> To be clear, when you say "the suggestion" and "the thought", are we talking about actual evidence - like, has someone encountered several different groups of people engaged in this sort of overenthusiastic cleaning and talked to them about what they're doing and why and found that they were all indoor climbers who thought the crags needed to be made safe - or is it literally just suggestions and thoughts?

My thoughts are that if they're all indoor climbers then they're unlikely to be outside. 

1
 Ramblin dave 29 Apr 2022
In reply to Andy Gamisou:

> My thoughts are that if they're all indoor climbers then they're unlikely to be outside. 

I was thinking that most of the namby-pamby latte-sipping indoor climbers I know seem unlikely to own anything as rugged and practical as a crowbar...

2
 Trangia 29 Apr 2022
In reply to Mark Kemball:

I agree, dealing with loose rock, dodgy holds, dust, lichen etc is all part of the experience and character of climbing, and has been since Haskett Smith's days. It's something climbers need to learn to cope with through experience, so safe removal of loose debris seems fine, but actually prising off potentially "unsafe" flakes and the like is more of a grey area, and in many cases unnecessary. In the 1960s coping with the rocking chockstone in the crack of Lower Scout Crag Slab (Severe) was part of the character of the climb which we all learnt to deal with over the years. I was last there about 5 years ago and it had gone. I don't when that happened or whether it came away naturally or was it "helped"?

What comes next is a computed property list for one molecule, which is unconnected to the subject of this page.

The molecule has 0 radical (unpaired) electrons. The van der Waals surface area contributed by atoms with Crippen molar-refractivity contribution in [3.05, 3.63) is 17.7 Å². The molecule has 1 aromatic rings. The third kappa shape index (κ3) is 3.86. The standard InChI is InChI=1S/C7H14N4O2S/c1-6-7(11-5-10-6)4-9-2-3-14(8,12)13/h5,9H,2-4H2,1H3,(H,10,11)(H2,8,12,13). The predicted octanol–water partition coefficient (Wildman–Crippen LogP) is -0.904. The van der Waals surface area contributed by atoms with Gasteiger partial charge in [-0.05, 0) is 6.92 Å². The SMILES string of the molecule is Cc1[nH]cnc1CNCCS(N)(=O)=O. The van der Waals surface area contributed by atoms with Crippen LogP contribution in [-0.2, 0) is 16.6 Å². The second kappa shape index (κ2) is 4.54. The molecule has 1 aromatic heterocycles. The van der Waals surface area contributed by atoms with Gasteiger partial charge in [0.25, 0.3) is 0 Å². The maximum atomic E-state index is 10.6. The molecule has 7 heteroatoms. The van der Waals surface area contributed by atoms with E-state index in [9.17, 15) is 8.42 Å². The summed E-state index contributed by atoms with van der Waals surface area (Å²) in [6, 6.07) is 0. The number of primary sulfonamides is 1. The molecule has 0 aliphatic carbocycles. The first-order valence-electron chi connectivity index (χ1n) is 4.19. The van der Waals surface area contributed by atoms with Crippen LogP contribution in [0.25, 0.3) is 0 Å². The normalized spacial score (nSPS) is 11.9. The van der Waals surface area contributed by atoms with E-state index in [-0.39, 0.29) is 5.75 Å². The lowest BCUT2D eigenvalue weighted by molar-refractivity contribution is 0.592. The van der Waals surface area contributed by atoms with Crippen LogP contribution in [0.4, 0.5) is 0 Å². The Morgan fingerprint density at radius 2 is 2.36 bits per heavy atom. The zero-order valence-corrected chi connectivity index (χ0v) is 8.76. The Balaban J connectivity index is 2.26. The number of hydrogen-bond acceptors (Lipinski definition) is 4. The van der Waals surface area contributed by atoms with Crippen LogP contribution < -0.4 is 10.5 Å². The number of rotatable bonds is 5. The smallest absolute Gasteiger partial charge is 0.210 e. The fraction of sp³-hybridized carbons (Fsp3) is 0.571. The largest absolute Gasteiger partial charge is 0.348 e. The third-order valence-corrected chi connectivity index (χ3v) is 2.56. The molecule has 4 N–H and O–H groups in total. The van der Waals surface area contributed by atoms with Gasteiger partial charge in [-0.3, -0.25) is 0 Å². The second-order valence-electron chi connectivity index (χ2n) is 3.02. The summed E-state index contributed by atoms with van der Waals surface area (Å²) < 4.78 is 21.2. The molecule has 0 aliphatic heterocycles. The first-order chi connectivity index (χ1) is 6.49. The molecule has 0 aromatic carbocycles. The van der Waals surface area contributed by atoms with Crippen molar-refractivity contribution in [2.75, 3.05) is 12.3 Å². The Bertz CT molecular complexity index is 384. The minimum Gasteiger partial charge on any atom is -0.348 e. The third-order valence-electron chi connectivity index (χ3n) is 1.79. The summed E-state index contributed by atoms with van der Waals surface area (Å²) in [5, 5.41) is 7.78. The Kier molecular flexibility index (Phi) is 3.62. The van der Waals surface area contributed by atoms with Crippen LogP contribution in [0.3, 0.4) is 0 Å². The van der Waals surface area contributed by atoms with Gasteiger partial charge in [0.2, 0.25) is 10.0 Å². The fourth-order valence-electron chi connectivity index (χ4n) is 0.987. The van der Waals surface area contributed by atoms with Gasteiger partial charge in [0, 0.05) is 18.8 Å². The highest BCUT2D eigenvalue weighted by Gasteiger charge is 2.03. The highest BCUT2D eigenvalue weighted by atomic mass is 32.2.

The discussion regarding the sanitising of climbing can be extended to the installation of fixed ropes or artificial steps on descent routes - not really necessary, when it's perfectly possible o down climb or ab. The descent route from Idwal Slabs is a prime example. It is just not necessary to interfere with the existing natural descent, and if you have been able to lead the climbs on the Slabs, then you should be perfectly capable of down climbing or abbing this.  If not you might question whether you should be there in the first place, rather than try to sanitise the moves.

6
 Maggot 29 Apr 2022
In reply to Mark Kemball:

How would these poor souls manage in the Alps? 🤣🤣

1
 Ian W 29 Apr 2022
In reply to Maggot:

> How would these poor souls manage in the Alps? 🤣🤣

They'd be absolutely fine; plenty of indoor climbing available......

https://www.chamonix.net/english/mountaineering/rock-climbing/wall-climbing

Simple... we just need to get a wide arm-bar width-ed offwidth featuring a rotating chockstone added to every climbing wall. Maybe one of the climbing wall bogs can be specially plumbed so the cistern overflows a little and drips down the back of offwidth. This all should be added as an update to the middle section of the official Olympic speedwall if you ask me. Then nobody will bat an eyelid if they stray outdoors.

2
 Ian W 29 Apr 2022
In reply to Mark Kemball: